A delay in charging, a delay in going to trial, “significant pre-trial irregularities” based on the Browse mole report and the “spy tapes”, and “executive interference” at the highest level with prosecutorial independence.
These are the four pillars upon which Jacob Zuma’s new legal team, headed by advocate Michael Hellens, plans to build a case for a permanent stay of prosecution in the interminably long-running matter of 783 counts on 16 charges of corruption, fraud, racketeering and money laundering related to the arms deal.
According to Mr Hellens, speaking outside the Pietermartizburg High Court on Friday July 27 where Mr Zuma appeared for the third time to answer charges since they were reinstated by the North Gauteng High Court in 2016, he and his team would bring a “formidable application” in this regard.
The matter has been on the go, as pointed out by lead prosecutor Billy Downer, for 17 long years, and the State is ready to proceed.
But despite his frequent protestations to the contrary over the years, Mr Zuma clearly is not, witnessed by Mr Hellens’ successful application for a continuance until November 16, to allow the new legal team to study “every document” related to the matter, in preparation for submitting the application for a permanent stay of prosecution.
This despite Mr Hellens suggesting in his submission in court, that the “Stalingrad Strategy” adopted by Mr Zuma’s previous counsel, Kemp J Kemp, was a thing of the past.
Do these four pillars constitute a substantive case for a permanent stay of prosection?
The allegations of delay in charging and delay in going to court must be read together, as they are inter-related. Mr Zuma was initially charged in 2007, but after making “representation” to the National Prosecuting Authority (NPA), acting NPA head, Mokotedi Mpshe, withdrew the charges on April 1 2009, citing, guess what?
“Significant pre-trial irregularities” based on the Browse mole report and the “spy tapes”, and “executive interference” at the highest level with prosecutorial independence.
Since then, various organisations with a proclivity for the rule of law and a deep-seated commitment to justice, have fought tooth and nail to get those charges reinstated.
That battle finally succeeded on April 29 2016 when North Gauteng High Court Deputy Judge President, Aubrey Ledwaba, and a full bench concluded: “This court finds there is no substance in submissions of respondents. We find that Mr Mpshe found himself under pressure, and consequently made an irrational decision. Mr Mpshe ignored the importance of his oath of office.”
That Mr Zuma, for 15 years, used every conceivable means in the book to avoid his day in court, at a cost of some R15 million to the taxpayer, is a matter of public record.
That judgment was upheld by the Appelate Division in October 2017, opening the door to the reinstatement of charges by NPA head, Shaun Abrahams.
Mr Abrahams dithered for some time in reinstating the charges, but that can hardly be construed as a delay in going to trial, since he had acceded to Mr Zuma’s request for the opportunity to “make representation” as to why the charges should not be reinstated.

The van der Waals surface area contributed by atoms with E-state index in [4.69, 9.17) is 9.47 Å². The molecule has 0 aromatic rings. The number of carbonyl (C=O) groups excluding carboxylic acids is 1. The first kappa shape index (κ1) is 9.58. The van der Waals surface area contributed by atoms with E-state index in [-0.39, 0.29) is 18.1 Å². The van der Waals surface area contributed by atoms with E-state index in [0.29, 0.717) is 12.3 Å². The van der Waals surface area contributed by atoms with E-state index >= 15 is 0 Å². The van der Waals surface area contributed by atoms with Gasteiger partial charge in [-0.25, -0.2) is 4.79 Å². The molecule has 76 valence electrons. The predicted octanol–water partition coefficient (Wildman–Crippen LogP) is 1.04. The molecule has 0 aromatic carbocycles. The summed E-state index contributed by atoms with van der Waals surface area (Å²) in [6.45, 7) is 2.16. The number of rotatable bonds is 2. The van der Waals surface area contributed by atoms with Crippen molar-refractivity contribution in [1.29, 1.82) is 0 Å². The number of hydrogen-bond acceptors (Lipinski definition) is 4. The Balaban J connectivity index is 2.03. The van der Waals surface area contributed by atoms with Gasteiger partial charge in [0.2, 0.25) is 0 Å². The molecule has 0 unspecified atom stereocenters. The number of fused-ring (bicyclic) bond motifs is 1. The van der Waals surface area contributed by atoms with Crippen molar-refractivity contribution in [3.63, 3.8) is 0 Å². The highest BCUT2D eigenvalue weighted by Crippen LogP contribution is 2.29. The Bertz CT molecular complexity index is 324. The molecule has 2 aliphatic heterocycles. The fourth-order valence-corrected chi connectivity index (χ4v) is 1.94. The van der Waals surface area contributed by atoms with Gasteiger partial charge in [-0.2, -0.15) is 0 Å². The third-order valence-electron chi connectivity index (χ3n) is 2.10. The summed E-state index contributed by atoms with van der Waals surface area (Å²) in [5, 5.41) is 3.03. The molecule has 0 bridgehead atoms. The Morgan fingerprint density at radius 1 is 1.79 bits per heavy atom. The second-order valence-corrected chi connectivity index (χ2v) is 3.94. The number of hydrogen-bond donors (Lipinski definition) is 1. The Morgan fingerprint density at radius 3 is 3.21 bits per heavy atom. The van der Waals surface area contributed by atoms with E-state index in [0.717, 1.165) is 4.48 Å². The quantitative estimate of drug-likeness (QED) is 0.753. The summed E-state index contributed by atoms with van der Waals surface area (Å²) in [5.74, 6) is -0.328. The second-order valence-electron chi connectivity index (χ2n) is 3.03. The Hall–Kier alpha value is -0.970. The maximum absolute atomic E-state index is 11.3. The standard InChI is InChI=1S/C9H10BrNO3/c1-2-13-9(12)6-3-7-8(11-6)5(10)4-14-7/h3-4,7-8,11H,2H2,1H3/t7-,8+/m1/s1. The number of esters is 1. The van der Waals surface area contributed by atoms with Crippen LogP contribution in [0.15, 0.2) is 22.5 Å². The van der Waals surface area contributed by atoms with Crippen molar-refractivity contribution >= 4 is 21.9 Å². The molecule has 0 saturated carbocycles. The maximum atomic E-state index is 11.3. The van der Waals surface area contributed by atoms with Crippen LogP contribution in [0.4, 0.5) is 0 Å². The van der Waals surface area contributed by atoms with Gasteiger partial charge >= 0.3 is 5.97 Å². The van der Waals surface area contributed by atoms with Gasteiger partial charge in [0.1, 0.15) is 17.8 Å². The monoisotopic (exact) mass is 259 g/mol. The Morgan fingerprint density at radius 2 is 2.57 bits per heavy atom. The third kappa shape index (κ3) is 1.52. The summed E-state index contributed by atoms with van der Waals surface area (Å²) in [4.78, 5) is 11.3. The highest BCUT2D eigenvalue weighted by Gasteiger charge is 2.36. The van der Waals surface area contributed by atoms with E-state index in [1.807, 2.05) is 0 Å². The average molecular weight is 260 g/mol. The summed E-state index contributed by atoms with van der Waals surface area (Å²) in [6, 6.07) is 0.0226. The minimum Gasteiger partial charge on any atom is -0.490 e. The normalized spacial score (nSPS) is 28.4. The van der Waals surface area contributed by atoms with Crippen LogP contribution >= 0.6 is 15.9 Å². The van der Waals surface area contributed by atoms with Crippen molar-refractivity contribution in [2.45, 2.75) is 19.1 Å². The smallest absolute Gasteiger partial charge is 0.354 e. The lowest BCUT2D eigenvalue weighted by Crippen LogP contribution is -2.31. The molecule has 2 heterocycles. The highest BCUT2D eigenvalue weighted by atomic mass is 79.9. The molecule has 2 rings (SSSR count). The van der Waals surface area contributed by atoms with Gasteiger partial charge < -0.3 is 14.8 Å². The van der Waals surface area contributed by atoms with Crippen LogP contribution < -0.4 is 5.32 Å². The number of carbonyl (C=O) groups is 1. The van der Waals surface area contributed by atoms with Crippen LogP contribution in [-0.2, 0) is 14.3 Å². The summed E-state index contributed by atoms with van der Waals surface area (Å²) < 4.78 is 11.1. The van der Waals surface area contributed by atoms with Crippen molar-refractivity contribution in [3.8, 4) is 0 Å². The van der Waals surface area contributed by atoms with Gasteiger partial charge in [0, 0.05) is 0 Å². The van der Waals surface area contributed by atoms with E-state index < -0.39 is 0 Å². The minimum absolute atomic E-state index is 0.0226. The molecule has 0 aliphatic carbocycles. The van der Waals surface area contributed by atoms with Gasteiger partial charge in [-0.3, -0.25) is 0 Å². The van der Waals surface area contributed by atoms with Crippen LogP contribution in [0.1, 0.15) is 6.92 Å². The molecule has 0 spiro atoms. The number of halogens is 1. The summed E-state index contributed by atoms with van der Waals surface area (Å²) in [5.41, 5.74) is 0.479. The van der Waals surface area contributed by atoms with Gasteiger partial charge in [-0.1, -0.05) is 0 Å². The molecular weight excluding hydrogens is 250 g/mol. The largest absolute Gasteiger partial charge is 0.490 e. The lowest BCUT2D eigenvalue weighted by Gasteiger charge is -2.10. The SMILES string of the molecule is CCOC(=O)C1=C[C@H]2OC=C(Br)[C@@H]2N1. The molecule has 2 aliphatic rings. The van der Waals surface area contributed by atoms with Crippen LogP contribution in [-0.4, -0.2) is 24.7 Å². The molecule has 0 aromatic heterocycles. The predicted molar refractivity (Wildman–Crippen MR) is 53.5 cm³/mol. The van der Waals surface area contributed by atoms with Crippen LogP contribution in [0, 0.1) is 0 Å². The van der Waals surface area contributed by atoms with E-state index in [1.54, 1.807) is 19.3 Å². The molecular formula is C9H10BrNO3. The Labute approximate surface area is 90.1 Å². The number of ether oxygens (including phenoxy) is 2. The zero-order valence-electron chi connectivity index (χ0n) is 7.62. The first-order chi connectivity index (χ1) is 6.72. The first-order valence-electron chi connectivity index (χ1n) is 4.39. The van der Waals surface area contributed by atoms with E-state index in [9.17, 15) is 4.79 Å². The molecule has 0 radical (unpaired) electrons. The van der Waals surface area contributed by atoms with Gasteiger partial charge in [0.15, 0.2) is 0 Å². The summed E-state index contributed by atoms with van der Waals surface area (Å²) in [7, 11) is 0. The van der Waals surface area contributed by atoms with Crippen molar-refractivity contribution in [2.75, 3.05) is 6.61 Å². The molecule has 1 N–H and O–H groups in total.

Any further “delay” can be attributed to Mr Abrahams appointing a team of prosecutors to review the entire case, along with Mr Zuma’s new representations, and to advise him on whether or not the charges ought to be reinstated.
So much for the delay argument.
The allegations of “significant pre-trial irregularities” based on the Browse mole report and the “spy tapes”, and “executive interference” at the highest level with prosecutorial independence, are where it gets interesting.
A central pillar of the argument advanced by Mr Zuma’s counsel in defence of Mr Mpshe’s decision to withdraw charges related to prosecutorial misconduct.
According to the (illegaly) acquired so-called “Spy Tapes”, Scorpions head, Leonard McCarthy, and then NPA head, Bulelani Ncuga, colluded over the timing of preferring charges against Mr Zuma – the prosecutorial misconduct at the heart of Mr Mpshe’s decision – which compromised Mr Zuma’s constitutional right to a fair trial.
Judge Ledwaba’s original judgment, however, found that while there may have been prosecutorial misconduct on the part of Mr McCarthy, this did not in any way compromise Mr Zuma’s right to a fair trial, nor did it negate the 783 criminal charges which he faced, and still faces.
Which leaves only the matter of “executive interference” at the highest level.
In considering the substance of an afadavit by the NPA’s Willie Hofmeyr, in which then President Thabo Mbeki is implicated, the judgment reads: “Mr Hofmeyr did not provide facts from which he or this court could draw such damning conclusions against any of the individuals mentioned. He speaks of his investigations, the ambit and nature of which are not disclosed. He refers to rumours and tells us what he believes. He makes statements such as ‘as far as I am concerned’. This is a wholly unsatisfactory approach. He refers to unconnected political activity which in my view was resorted to in order to create atmosphere against Mr McCarthy and those he considered to be co-conspirators.”
Perhaps Mr Zuma will get his long-awaited day in court after all.